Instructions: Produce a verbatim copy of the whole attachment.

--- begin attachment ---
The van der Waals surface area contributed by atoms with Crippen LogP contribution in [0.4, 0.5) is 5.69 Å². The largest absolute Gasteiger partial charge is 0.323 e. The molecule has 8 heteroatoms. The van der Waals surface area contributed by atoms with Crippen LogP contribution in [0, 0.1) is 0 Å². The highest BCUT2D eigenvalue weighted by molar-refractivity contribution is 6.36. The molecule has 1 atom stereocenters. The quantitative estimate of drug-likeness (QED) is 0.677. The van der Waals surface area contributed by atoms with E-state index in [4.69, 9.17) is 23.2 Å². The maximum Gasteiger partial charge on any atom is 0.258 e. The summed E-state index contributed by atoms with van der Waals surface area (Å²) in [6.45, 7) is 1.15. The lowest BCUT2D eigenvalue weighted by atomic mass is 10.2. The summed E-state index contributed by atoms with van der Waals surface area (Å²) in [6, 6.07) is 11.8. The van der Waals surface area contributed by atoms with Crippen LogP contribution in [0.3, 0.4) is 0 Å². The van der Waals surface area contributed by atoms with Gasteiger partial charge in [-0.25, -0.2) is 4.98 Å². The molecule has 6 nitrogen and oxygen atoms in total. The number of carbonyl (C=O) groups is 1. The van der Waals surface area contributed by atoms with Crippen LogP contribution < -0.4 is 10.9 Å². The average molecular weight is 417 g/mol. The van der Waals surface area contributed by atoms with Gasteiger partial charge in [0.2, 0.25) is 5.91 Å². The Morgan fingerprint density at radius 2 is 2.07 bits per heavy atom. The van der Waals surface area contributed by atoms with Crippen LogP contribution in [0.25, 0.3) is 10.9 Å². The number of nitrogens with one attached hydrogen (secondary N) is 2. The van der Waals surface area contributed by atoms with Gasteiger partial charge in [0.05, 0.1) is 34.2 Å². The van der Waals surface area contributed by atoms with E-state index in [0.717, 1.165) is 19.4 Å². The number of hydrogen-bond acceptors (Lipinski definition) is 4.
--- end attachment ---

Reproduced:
The van der Waals surface area contributed by atoms with Crippen LogP contribution in [0.4, 0.5) is 5.69 Å². The largest absolute Gasteiger partial charge is 0.323 e. The molecule has 8 heteroatoms. The van der Waals surface area contributed by atoms with Crippen LogP contribution in [0, 0.1) is 0 Å². The highest BCUT2D eigenvalue weighted by molar-refractivity contribution is 6.36. The molecule has 1 atom stereocenters. The quantitative estimate of drug-likeness (QED) is 0.677. The van der Waals surface area contributed by atoms with E-state index in [4.69, 9.17) is 23.2 Å². The maximum Gasteiger partial charge on any atom is 0.258 e. The summed E-state index contributed by atoms with van der Waals surface area (Å²) in [6.45, 7) is 1.15. The lowest BCUT2D eigenvalue weighted by atomic mass is 10.2. The summed E-state index contributed by atoms with van der Waals surface area (Å²) in [6, 6.07) is 11.8. The van der Waals surface area contributed by atoms with Crippen LogP contribution in [0.3, 0.4) is 0 Å². The van der Waals surface area contributed by atoms with Gasteiger partial charge in [-0.25, -0.2) is 4.98 Å². The molecule has 6 nitrogen and oxygen atoms in total. The number of carbonyl (C=O) groups is 1. The van der Waals surface area contributed by atoms with Crippen LogP contribution < -0.4 is 10.9 Å². The average molecular weight is 417 g/mol. The van der Waals surface area contributed by atoms with Gasteiger partial charge in [0.2, 0.25) is 5.91 Å². The Morgan fingerprint density at radius 2 is 2.07 bits per heavy atom. The van der Waals surface area contributed by atoms with Crippen LogP contribution in [0.25, 0.3) is 10.9 Å². The number of nitrogens with one attached hydrogen (secondary N) is 2. The van der Waals surface area contributed by atoms with Gasteiger partial charge in [0.05, 0.1) is 34.2 Å². The van der Waals surface area contributed by atoms with E-state index in [0.717, 1.165) is 19.4 Å². The number of hydrogen-bond acceptors (Lipinski definition) is 4.